And then on the safety side, you’re right, we can’t let perfect be the enemy of good, right? And over time, this technology is going to improve as we get more experience on the road. It’s going to improve, we’re going to learn more about how things fail. And so we need to find an acceptable level of risk that is not unreasonable.

And by the way, that’s the bar that the Department of Transportation uses that you see – that you are not creating unreasonable risk on the road. So for us, we think about how do we know the Aurora driver’s going to do the correct thing? And I would posit for you, imagine you’re driving down the road and a vehicle swerves into you. This is actually one of the very common ways that trucks get in an accident. It’s actually another vehicle swerving into them. Well, it’s probably not okay for you to be oblivious to it and just have them hit you. You should probably take some kind of responsive action, but it’s also probably not okay for you to have to drive off of the road to avoid it, right? There’s a lot more risk that comes with that, so there’s some correct behavior which is to move away up to a limit and slow down.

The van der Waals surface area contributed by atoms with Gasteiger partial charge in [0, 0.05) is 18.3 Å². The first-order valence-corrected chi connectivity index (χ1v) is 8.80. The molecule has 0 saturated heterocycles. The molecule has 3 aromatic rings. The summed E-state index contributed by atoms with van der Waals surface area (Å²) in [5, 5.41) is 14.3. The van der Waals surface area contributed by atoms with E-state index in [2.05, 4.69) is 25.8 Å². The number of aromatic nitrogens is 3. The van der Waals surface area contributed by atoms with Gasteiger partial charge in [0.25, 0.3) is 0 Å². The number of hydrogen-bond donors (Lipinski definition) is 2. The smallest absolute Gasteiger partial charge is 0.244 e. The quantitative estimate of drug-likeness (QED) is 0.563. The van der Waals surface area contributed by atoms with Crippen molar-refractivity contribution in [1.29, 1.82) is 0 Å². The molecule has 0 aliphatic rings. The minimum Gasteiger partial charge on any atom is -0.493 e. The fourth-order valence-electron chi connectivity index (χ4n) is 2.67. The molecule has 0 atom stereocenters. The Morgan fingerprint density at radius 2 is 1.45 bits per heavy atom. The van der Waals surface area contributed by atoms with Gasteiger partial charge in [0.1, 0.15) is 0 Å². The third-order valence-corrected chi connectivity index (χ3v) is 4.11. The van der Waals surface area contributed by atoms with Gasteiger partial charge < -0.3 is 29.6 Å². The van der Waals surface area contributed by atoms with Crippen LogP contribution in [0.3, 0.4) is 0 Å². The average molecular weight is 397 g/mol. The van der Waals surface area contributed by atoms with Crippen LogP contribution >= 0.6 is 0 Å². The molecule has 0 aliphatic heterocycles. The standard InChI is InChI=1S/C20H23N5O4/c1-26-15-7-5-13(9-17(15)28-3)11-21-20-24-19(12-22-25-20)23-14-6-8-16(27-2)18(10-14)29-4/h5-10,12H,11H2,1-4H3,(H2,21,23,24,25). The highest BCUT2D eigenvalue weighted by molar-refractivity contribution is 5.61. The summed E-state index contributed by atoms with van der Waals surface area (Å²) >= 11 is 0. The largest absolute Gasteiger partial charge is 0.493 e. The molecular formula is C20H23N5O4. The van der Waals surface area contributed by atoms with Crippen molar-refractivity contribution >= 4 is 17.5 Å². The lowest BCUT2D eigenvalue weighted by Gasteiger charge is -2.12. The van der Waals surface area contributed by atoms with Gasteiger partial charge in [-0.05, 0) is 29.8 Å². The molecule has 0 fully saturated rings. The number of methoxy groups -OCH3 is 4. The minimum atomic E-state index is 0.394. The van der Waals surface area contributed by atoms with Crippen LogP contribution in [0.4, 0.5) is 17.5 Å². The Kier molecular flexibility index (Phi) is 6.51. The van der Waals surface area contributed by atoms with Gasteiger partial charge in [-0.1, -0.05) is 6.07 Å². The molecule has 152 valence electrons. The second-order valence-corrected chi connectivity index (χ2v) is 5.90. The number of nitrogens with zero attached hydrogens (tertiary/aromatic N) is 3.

So as we think about it, it’s kind of spelling out some of those underlying simple, understandable guiding principles and achieving a level of performance that’s comparable to a good human driver.

JZ: